Back to Basics: Stamping Images using the Datalogics PDF Java Toolkit

Back to Basics: Stamping Images using the Datalogics PDF Java Toolkit

Sample of the Week:

Back to Basics Month continues here at Sample of the Week. This week we’ll use the Datalogics PDF Java Toolkit to replicate the Acrobat (Windows-only) behavior where an image on the clipboard can be pasted onto a PDF page resulting in a Stamp Annotation.

Adding an image to PDF Page content is very easy when using the Datalogics PDF Java Toolkit but what we’re doing here is a little more complicated. Adding an image to the PDF page content results in a static image. However, the stamp feature in Acrobat allows you “stamp” an image or other PDF content onto a PDF page, then scale, position and rotate it, add a note to it or even copy it to another page. If there’s a specific image that you want to stamp, you can also use Acrobat to create a custom stamp from any PDF or image content and keep it in a permanent library for use at any time. But one of the lesser known ways of adding an image to a PDF page is to simply copy the image to the clipboard and then use the ctrl-v keyboard shortcut to paste the image onto the PDF page. The result is a stamp annotation of your image. You can think of it as a sort of “temporary” custom stamp. It behaves just like any other custom stamp, it just isn’t persistent across Acrobat sessions.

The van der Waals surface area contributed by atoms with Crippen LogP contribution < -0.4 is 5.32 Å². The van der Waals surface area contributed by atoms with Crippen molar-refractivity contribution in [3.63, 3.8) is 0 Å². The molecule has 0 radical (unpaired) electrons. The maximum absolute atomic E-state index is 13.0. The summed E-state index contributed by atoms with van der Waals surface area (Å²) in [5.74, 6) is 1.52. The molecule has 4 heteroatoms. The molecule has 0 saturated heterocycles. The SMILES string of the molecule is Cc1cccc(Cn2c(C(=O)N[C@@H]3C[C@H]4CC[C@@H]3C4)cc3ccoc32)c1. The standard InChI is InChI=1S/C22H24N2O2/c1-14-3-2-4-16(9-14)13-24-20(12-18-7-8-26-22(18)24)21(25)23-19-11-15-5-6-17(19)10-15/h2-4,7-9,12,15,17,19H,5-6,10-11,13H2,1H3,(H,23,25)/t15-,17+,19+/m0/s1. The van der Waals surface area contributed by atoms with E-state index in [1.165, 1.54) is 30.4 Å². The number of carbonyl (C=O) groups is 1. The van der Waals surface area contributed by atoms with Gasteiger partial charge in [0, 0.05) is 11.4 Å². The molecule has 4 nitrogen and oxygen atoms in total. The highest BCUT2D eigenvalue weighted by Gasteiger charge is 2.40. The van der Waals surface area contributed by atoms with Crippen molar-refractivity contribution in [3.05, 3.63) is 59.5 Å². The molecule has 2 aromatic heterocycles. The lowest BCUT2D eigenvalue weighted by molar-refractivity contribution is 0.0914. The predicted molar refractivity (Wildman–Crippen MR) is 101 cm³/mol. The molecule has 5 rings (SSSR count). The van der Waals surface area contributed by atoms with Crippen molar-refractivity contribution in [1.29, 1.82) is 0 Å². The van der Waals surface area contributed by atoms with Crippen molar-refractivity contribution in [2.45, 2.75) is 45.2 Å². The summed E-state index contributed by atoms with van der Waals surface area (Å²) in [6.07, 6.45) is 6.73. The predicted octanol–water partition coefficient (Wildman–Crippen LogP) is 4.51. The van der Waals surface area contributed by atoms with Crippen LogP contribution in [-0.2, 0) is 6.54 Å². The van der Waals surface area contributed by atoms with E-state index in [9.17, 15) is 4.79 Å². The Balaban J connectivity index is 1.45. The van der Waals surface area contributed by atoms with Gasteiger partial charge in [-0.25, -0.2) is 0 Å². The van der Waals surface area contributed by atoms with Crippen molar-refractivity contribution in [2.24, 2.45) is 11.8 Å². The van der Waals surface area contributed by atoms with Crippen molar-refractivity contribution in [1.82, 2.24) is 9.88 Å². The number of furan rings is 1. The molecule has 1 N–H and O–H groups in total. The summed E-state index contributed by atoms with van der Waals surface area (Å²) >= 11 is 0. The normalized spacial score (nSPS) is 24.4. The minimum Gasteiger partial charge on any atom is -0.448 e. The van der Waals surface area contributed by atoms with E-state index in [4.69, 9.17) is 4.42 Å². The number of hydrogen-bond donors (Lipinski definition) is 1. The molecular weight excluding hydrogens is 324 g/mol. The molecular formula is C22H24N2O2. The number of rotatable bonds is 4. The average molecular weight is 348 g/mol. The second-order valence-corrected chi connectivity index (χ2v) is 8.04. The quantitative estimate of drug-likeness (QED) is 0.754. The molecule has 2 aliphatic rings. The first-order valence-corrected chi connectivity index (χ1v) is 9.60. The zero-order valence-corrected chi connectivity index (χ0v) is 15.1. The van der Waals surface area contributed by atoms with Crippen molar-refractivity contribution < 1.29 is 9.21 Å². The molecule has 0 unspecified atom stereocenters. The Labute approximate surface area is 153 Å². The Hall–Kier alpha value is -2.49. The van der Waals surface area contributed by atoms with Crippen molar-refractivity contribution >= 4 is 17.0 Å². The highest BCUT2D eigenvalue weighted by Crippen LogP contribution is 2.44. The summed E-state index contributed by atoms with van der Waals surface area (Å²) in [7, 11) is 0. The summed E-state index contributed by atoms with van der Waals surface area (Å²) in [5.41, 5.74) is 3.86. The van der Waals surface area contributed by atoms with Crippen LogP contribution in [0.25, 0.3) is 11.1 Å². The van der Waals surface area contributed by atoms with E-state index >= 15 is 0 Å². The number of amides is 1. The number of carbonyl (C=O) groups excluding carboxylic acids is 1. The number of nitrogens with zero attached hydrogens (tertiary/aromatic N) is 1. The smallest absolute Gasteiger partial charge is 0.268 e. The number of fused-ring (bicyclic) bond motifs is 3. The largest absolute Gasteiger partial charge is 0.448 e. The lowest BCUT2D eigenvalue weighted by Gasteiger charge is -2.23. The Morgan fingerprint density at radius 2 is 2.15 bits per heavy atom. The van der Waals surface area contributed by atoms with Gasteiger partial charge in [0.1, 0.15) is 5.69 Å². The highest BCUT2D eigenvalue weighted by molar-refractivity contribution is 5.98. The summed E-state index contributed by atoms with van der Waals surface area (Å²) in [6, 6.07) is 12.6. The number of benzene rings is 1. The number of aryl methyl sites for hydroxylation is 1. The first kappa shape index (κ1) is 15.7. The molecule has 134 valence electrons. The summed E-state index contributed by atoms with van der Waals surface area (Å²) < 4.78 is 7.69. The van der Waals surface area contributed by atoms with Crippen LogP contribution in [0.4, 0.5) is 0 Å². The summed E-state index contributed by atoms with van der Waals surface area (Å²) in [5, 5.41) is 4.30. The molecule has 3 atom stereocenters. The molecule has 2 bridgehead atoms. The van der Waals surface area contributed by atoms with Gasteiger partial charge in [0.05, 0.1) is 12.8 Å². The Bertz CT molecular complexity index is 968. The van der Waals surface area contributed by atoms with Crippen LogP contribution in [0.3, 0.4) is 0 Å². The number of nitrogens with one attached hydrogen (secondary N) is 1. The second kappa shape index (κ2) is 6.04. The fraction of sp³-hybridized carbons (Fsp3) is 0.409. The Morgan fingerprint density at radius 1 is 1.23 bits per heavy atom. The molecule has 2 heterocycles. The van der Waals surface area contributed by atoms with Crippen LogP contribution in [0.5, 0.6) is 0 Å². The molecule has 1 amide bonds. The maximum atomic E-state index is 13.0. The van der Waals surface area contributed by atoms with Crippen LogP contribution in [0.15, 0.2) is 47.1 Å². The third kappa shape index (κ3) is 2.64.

Now, obviously, with a server application, we aren’t going to want to use the clipboard to hold the image so in the Gist referenced below, we just read the image from a file.

After reading in both the PDF file and the image, we use the ImageManager class to convert the BufferedImage into a PDF XObject that can be used as the appearance of the Stamp.

We begin by creating a basic PDFAnnotationStamp object and then assign it’s properties. Unlike Buttons, Stamps only have one appearance state so we only need to set the “Normal”, default appearance.

Optionally, you can also add a Title and some Content for the Stamp Pop-Up. These strings will appear in the Acrobat Comments panel and when you roll over the Stamp.

After that it’s just a simple matter of positioning the stamp and adding it to the page.

After running the sample, you end up with a file that is functionally equivalent to what you would get out of Acrobat if you pasted an image onto the page.

The entire Gist is listed below.

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